Plants have the capacity to grow continually for hundreds of years, and always towards the light of the sun, which gives them the energy to sprout and grow. But the changing conditions imposed by climate change are altering the normal growth of plants, making them more stressed as they have to cope with higher temperatures and extreme weather events.
Looking for solutions, scientists from US Riverside are now exploring the mechanism through which plants produce salicylic acid, hormone and precursor to aspirin that protects plants from environmental hazards. The research team wants to better understand what role this acid plays in plants so that they can “encourage” plants to produce more of it, which would protect them further from climate change.
“Because salicylic acid helps plants withstand stresses becoming more prevalent with climate change, being able to increase plants’ ability to produce it represents a step forward in challenging the impacts of climate change on everyday life,” Katayoon Dehesh, a senior paper author and UCR professor, explains.
Salicylic acid (SA) plays a big role in the growth and development of all plants, increasing their response to stressors — both biotic (living) and abiotic (physical). It acts as a stimulant or transmitter of the cell to tolerate environmental stress conditions, such as coldness, heat waves, and dryness, as well as conditions of ammonia tensions and salt stress.
One of the most important effects of salicylic acid is stimulating the production of antioxidants, which increases the plant’s response and tolerance to various diseases and helps cope with stress. SA also has important physiological roles, such as stimulating flowering and nutrient transfer and controlling protein synthesis.
Humans are also very familiar with this type of acid. Beyond its functions in plants, SA and one of its derivates (commonly known as aspirin) are important pharmacological agents for humans. It’s commonly used for acne, psoriasis and warts while aspiring is among the most used medications in the world. It’s used to treat fever, pain and inflammation while reducing the risk of heart attack and stroke.
Researchers at UC Riverside published a paper on how plants regulate the production of SA. They focused on a specific plant (Arabidopsis, a commonly used plant in many experiments) but believe they could apply their findings of stress responses in the cells of this plant to many other types of plants, including those used to grow food, thus improving crop resistance amid climate change.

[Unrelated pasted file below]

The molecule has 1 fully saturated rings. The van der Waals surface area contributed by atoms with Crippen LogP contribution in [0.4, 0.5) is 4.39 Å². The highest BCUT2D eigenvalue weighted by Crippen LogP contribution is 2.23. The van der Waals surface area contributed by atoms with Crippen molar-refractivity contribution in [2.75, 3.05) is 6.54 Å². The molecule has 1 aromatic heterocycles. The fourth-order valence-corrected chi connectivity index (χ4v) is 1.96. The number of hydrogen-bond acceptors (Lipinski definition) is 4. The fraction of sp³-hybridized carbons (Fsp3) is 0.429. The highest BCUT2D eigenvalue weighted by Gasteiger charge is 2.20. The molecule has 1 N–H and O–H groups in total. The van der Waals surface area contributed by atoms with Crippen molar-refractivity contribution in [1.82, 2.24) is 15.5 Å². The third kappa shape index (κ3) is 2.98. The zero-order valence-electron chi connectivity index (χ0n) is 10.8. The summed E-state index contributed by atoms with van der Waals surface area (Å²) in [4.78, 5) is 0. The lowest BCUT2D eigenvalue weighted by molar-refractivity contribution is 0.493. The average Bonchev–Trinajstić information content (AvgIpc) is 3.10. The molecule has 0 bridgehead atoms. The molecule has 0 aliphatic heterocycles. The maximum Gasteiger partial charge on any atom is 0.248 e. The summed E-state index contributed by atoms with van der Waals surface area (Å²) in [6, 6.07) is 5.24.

Environmental stress triggers the formation of reactive oxygen species in all living organisms – including humans. As with other substances, the key is in the amount. At low levels, this reactive oxygen has an important function in plants, enabling the production of protective hormones like SA, study author Jin-Zheng Wang explained. But the continuous build-up of it can trigger DNA alterations and other problems.
The researchers discovered that heat, drought or persistent sunshine causes the sugar-making apparatus in plant cells to create an initial alarm molecule known as MEcPP. Accumulation of the molecule triggers the production of SA, which begins a chain of protective actions in the cells. It’s like plants used a painkiller for their aches and pains.
Going forward, the researchers would like to learn more about the molecule, which is also produced in organisms such as malaria parasites and bacteria. This could allow finding ways to boost the survival of plants amid climate change, which would mean benefits for everyone, considering plants clean the air, offer shade and provide habitats for animals.
The study was published in the journal Science Advances.